Angel Island – Voices of Resilience

Angel Island – Voices of Resilience

Between the end of the 19th century and the beginning of the 20th century, millions of people — in numbers which have not been seen since — came to America in pursuit of a better, freer life.

On the east coast, most of the huddled masses were met by the Statue of Liberty and Ellis Island. On the west coast, between 1910 and 1940, most were met by the wooden buildings of Angel Island. These immigrants were Australians and New Zealanders, Canadians, Mexicans, Central and South Americans, Russians, and in particular, Asians. There, during this period of great migration, they would meet with a reception quite unlike that given to European immigrants on the East Coast. The reasons for this reception, and the story of this journey, as usual, have their roots in the past.

Fifty years ago, Alexander Weiss found long-lost poems carved into the detention barracks walls. This discovery led to the Angel Island Immigration Station’s rebirth as a National Historic Landmark. To commemorate this golden jubilee, we present Voices of Resilience, an online exhibition celebrating poems from the site’s history as well as poems submitted by the public.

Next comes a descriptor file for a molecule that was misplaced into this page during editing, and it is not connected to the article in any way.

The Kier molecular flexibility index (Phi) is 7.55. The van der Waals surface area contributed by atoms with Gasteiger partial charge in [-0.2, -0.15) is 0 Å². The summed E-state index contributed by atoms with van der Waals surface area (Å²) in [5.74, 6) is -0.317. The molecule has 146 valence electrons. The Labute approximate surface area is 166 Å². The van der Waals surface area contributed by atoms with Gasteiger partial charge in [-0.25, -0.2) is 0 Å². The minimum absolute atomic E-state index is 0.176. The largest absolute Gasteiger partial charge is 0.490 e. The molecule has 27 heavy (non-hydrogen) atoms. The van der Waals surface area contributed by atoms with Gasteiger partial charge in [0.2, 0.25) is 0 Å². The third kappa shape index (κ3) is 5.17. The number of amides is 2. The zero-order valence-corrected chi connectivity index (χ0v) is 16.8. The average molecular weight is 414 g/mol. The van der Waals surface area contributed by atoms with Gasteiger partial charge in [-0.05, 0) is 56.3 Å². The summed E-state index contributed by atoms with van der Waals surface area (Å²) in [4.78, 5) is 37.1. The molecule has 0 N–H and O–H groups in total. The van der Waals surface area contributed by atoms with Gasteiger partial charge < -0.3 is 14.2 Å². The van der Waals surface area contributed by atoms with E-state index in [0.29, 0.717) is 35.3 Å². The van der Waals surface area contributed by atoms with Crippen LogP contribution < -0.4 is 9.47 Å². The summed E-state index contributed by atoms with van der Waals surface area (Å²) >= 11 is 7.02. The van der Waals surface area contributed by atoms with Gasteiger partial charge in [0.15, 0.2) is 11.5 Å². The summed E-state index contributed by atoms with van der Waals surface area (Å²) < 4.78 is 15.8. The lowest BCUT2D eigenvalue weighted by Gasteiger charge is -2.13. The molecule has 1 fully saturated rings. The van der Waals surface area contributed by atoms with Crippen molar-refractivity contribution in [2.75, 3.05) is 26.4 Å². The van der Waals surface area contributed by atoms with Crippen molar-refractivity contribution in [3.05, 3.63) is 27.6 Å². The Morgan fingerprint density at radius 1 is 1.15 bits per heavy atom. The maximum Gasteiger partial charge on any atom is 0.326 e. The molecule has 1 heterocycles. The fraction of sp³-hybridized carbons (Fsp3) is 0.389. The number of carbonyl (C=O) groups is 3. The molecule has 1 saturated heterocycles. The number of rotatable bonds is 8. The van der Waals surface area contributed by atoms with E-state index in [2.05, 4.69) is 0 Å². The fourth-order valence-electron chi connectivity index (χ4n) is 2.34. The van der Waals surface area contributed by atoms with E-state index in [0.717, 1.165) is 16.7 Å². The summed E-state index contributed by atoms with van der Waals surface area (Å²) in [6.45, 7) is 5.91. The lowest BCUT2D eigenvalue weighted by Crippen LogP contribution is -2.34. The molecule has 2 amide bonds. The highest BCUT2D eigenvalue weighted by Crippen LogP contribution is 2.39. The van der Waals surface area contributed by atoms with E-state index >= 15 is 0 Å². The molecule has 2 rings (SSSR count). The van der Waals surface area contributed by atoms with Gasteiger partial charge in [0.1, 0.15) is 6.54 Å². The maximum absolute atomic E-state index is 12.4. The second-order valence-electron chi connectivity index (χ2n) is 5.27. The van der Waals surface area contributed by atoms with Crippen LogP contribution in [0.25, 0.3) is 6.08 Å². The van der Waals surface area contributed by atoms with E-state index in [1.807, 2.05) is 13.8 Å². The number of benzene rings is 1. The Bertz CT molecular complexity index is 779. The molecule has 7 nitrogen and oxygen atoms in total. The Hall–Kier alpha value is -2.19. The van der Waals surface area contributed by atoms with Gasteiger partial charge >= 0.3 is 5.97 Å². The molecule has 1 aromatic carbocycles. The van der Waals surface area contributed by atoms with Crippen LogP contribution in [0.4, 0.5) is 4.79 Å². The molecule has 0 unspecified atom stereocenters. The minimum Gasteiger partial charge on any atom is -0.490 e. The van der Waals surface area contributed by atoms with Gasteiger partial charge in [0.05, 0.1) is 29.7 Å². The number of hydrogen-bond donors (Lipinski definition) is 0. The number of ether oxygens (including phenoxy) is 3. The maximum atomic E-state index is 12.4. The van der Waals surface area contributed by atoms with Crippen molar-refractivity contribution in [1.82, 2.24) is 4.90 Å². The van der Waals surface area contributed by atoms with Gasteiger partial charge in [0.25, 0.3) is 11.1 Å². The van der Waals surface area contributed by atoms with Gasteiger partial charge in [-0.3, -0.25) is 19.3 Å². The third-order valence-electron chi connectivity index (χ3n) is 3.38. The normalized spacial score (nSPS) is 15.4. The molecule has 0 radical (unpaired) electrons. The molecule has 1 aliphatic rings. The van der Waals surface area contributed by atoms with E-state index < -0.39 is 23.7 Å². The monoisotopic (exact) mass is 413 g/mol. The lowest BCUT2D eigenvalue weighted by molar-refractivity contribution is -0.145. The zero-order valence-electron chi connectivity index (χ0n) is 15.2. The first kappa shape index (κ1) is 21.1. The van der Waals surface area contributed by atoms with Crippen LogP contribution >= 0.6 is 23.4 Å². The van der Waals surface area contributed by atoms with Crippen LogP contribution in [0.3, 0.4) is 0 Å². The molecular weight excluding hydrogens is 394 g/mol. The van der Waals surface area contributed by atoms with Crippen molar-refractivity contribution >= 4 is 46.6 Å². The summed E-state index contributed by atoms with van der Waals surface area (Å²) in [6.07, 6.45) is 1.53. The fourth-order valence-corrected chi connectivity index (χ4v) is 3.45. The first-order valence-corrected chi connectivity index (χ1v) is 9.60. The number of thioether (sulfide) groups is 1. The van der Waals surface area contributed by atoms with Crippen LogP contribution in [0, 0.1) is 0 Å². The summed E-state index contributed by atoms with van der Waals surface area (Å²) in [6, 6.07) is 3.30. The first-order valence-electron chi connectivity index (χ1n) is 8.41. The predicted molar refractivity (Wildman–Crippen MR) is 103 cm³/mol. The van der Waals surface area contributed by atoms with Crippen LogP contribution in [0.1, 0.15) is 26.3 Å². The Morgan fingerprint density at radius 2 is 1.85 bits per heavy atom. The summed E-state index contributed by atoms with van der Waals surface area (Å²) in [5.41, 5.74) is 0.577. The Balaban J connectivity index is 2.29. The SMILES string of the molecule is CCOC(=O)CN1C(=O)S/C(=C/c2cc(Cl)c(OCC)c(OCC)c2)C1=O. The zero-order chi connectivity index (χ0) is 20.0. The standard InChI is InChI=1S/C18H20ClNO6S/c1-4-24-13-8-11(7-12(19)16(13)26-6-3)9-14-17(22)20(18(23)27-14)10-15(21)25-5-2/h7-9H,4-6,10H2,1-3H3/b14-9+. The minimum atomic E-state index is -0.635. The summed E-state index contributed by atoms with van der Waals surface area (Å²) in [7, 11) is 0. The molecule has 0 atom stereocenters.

Poem 45  is one of the poems carved into the Detention Barrack Walls at Angel Island. The sense of sadness and frustration that his words convey are intertwined with the emotions that today’s immigrants, who are currently detained,  must also be feeling.


 Angel Island Immigration Station Foundation